“We see the world the way we do, not because that is the way it is, but because we have these ways of seeing”- Wittgenstein
Courses I’ve taught
- Introduction to Sociology
- Social Inequality/Social Stratification
- Introduction to Geographic Information Systems
- Data Analysis
- Social Psychology
Active learning approaches are core elements of all of my courses, and undergraduate research in my lab is an extension of my classroom that allows students to develop and implement their skills.
My mission is to help students learn scientific reasoning and the sociological imagination as “ways of seeing,” or, approaches to understanding issues in the world around us. I aim to impart critical analytical, reasoning, and quantitative literacy skills with the ultimate goal of empowering students to address a wide range of social & environmental justice issues. To this end, I use several techniques that promote student learning.
First, I use a variety of activities to stimulate active learning and encourage discussion. Rather than relying solely on lectures, I act as a facilitator in the classroom to foster an environment that promotes diversity of views, critical analysis, and discussion of difficult topics and concepts. I utilize Powerpoint slides as outlines for each session (with bullet points so that students actively take notes), and post them to Blackboard immediately preceding each class.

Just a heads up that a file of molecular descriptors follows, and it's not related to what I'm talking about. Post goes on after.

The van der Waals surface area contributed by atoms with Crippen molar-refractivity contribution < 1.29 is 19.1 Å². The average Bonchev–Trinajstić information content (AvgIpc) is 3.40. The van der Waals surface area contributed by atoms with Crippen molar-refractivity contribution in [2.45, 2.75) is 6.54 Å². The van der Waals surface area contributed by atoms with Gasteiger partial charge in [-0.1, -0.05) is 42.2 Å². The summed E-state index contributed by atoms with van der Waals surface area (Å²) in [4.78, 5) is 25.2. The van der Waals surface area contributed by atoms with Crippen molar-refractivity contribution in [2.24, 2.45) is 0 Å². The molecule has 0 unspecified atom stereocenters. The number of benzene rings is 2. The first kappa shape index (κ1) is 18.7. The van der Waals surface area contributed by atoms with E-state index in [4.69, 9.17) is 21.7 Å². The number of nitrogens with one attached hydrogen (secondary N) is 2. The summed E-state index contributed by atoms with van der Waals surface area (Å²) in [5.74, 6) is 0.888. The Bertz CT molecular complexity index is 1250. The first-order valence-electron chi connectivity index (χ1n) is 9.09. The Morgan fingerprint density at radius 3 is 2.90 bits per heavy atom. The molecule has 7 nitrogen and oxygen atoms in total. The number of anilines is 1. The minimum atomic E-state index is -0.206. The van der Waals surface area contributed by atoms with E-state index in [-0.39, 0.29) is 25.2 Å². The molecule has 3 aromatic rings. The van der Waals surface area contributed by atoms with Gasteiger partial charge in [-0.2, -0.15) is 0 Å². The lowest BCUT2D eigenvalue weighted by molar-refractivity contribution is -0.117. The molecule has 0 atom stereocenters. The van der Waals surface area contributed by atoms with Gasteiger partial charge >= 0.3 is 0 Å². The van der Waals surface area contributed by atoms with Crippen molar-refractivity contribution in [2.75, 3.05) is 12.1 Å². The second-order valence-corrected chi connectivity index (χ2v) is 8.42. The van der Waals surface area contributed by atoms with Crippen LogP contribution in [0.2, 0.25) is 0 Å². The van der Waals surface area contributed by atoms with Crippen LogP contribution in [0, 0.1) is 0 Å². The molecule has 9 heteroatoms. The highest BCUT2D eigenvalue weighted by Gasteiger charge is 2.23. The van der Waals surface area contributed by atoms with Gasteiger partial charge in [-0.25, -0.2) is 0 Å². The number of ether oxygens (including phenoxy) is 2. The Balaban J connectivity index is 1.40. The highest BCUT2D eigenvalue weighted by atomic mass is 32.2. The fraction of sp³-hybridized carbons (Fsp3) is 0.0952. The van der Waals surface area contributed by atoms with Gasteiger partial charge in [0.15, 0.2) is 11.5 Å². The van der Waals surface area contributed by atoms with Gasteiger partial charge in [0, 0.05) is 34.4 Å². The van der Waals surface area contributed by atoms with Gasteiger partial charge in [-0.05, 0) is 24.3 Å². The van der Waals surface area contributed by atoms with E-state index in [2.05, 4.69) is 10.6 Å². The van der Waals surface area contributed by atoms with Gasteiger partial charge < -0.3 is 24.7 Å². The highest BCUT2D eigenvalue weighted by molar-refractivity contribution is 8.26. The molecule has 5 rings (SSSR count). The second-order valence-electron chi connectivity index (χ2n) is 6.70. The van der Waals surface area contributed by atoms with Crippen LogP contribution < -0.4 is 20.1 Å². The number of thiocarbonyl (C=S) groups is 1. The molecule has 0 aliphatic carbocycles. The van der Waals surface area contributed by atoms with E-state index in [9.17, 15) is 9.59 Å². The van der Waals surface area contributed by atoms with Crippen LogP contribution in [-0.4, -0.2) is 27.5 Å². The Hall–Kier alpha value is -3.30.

Second, all of my courses incorporate reading, active participation in classroom discussions and activities, and written reflections on the material. I encourage reading and participation by having students write “memos” briefly summarizing and critiquing readings, which also develops writing skills. I also use exercises such as “Think-Pair-Share” to promote discussion. Recognizing that learning is a process, I evaluate student learning throughout the course, rather than only with exams. For example, the grading rubric includes points for active participation in class discussions, reading quizzes, and other assignments. I use a variety of modalities in these assessments– from multiple choice questions, to essays, and presentations– to ensure that students with different learning styles are given opportunities to evidence their learning.
Third, I incorporate experiential and service learning activities into my courses, which helps give meaning to abstract concepts by linking the classroom to the “real world” and students’ own lives. In the GIS course, students visited the GIS offices at the City of Orange and presented their final research projects to city officials. In the sociology courses, I offered extra credit to students who participated in Chapman Day of Service or volunteered at the OC Rescue Mission and wrote a reflection on their experience.